The Cuban government deposits $200 a month in a frozen account that at the end of the three years the mission lasts in Venezuela, totals $7,200. If the professional maintained “proper conduct and did their duty,” they can withdraw that money upon their return to the island. If they return before the established period or their participation in the mission is revoked (among other reasons for attempting to escape) they lose all that money.

In Cuba 250 dollars a month are deposited that can be withdrawn when the professional on the mission visits the Island once a year. Meanwhile, in Venezuela, they receive 27,000 bolivars, less than 10 dollars a month.

“If we leave, we lose the frozen accounts maintained for us in Cuba. Also, if you leave the mission you are frowned upon in the health system and you have no possibility of being promoted”

In the case of health technicians, Cuba pays them 180 dollars in a current account and another 180 dollars a month in an account frozen until the end of the mission.

A Cuban radiologist who is in the Venezuelan state of Zulia explains that for months they have no “Mercal,” a bag of food delivered by the Government of Venezuela.

“We live in overcrowded conditions with several colleagues and we do not even have potable water,” he adds.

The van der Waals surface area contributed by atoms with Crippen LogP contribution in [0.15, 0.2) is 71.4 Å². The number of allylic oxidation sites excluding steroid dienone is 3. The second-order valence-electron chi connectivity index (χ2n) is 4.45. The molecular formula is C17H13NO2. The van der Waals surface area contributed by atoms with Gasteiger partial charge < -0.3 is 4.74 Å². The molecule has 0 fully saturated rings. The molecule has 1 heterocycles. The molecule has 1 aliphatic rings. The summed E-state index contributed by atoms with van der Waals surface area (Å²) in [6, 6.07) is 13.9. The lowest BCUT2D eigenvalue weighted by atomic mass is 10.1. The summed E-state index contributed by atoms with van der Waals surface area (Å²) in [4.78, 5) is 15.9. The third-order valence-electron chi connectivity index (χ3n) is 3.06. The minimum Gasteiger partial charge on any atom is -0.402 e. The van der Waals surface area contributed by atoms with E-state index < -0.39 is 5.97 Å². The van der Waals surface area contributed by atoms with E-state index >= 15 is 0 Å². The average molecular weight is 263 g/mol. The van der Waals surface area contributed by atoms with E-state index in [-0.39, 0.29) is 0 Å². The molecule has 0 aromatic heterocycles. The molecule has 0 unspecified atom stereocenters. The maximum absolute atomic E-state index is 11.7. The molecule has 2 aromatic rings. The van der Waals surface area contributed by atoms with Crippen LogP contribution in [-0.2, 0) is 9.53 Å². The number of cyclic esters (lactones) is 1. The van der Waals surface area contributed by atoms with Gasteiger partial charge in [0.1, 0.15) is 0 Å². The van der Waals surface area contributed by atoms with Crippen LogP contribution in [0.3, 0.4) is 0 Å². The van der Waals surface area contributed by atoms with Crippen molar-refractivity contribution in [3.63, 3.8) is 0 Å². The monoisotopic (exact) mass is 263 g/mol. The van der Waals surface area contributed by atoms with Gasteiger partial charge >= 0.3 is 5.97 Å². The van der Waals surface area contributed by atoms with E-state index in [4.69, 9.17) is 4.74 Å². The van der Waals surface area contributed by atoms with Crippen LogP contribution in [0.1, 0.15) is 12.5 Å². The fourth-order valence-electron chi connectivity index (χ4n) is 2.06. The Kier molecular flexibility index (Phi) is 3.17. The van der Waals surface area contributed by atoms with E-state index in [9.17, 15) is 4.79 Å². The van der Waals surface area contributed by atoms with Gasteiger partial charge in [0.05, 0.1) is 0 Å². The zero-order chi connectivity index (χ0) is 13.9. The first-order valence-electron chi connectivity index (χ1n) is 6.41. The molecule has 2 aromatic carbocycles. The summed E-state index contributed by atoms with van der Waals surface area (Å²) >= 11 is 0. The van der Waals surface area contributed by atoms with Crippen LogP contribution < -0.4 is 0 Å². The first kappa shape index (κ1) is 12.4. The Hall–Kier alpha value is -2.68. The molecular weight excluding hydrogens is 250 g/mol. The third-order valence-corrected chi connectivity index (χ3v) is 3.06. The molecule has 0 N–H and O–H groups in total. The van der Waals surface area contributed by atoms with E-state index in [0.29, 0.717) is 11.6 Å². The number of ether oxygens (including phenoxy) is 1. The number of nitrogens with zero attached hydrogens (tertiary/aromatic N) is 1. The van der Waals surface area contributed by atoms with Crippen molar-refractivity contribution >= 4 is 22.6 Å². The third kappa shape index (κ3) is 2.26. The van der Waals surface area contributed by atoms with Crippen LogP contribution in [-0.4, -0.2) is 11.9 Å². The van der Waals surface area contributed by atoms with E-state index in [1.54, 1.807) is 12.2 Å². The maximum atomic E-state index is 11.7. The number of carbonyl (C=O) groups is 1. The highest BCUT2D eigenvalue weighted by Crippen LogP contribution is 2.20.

“Thanks to some patients we can eat, but they are having a very bad time. We are repeating something like the Special Period that we experienced in Cuba,” he says.

Although he fears for his life because of the situation in the country, he says he is determined not to return to the island. “We have to endure until the end. It is not fair to lose everything after so much sacrifice,” he says.

Venezuelan protesters with a banner that reads “Cuba Out”

Following the outbreak of the protests in Venezuela, Cuban aid workers have been directed not to leave their homes and have experienced reduced communications with their families in Cuba.

Following the outbreak of the protests in Venezuela, Cuban aid workers have been directed not to leave their homes and have experienced reduced communications with their families in Cuba

“The internet is very bad, you can not even communicate. We have been forbidden to go out after six o’clock in the afternoon, as if we were slave labor, and on television they broadcast news that has nothing to do with what we are living through,” he explains.

Julio César Alfonso, president of Solidarity Without Borders, a Miami-based nonprofit organization that helps Cuban health personnel integrate into the US system, says the exodus of professionals has increased in recent weeks.

“Even without the US Medical Professional Parole Program, which allowed doctors to obtain refuge in the United States, they continue to escape because of the situation in Venezuela,” said the physician.

Alfonso added that his organization is lobbying to re-establish the Parole Program, eliminated by former President Barack Obama in January, and allowing more than 8,000 Cuban professionals to enter the United States.